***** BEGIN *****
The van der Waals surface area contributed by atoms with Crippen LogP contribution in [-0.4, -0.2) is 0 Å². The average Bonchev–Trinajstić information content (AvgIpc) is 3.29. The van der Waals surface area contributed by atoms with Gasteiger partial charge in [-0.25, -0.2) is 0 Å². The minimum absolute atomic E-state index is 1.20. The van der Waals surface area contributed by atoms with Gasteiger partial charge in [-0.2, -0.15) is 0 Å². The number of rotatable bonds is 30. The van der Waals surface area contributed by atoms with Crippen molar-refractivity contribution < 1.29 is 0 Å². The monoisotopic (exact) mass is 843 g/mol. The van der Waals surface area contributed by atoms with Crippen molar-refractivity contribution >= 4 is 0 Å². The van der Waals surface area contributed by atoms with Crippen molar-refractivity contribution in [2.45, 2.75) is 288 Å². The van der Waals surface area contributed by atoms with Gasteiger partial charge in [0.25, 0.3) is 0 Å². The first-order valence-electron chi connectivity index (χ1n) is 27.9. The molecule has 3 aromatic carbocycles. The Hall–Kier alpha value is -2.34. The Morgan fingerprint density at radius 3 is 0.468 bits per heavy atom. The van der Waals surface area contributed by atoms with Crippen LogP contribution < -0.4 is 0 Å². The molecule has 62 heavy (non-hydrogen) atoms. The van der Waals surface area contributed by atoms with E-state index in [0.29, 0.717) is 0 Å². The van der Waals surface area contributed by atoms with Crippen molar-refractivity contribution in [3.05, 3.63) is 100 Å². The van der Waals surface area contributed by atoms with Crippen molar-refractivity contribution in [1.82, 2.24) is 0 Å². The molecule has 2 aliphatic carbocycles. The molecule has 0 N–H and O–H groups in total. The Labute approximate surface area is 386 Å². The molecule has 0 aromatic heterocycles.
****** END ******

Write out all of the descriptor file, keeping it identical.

The van der Waals surface area contributed by atoms with Crippen LogP contribution in [-0.4, -0.2) is 0 Å². The average Bonchev–Trinajstić information content (AvgIpc) is 3.29. The van der Waals surface area contributed by atoms with Gasteiger partial charge in [-0.25, -0.2) is 0 Å². The minimum absolute atomic E-state index is 1.20. The van der Waals surface area contributed by atoms with Gasteiger partial charge in [-0.2, -0.15) is 0 Å². The number of rotatable bonds is 30. The van der Waals surface area contributed by atoms with Crippen molar-refractivity contribution < 1.29 is 0 Å². The monoisotopic (exact) mass is 843 g/mol. The van der Waals surface area contributed by atoms with Crippen molar-refractivity contribution >= 4 is 0 Å². The van der Waals surface area contributed by atoms with Crippen molar-refractivity contribution in [2.45, 2.75) is 288 Å². The van der Waals surface area contributed by atoms with Gasteiger partial charge in [0.25, 0.3) is 0 Å². The first-order valence-electron chi connectivity index (χ1n) is 27.9. The molecule has 3 aromatic carbocycles. The Hall–Kier alpha value is -2.34. The Morgan fingerprint density at radius 3 is 0.468 bits per heavy atom. The van der Waals surface area contributed by atoms with Crippen LogP contribution < -0.4 is 0 Å². The molecule has 62 heavy (non-hydrogen) atoms. The van der Waals surface area contributed by atoms with E-state index in [0.29, 0.717) is 0 Å². The van der Waals surface area contributed by atoms with Crippen molar-refractivity contribution in [3.05, 3.63) is 100 Å². The van der Waals surface area contributed by atoms with Crippen molar-refractivity contribution in [1.82, 2.24) is 0 Å². The molecule has 2 aliphatic carbocycles. The molecule has 0 N–H and O–H groups in total. The Labute approximate surface area is 386 Å². The molecule has 0 aromatic heterocycles.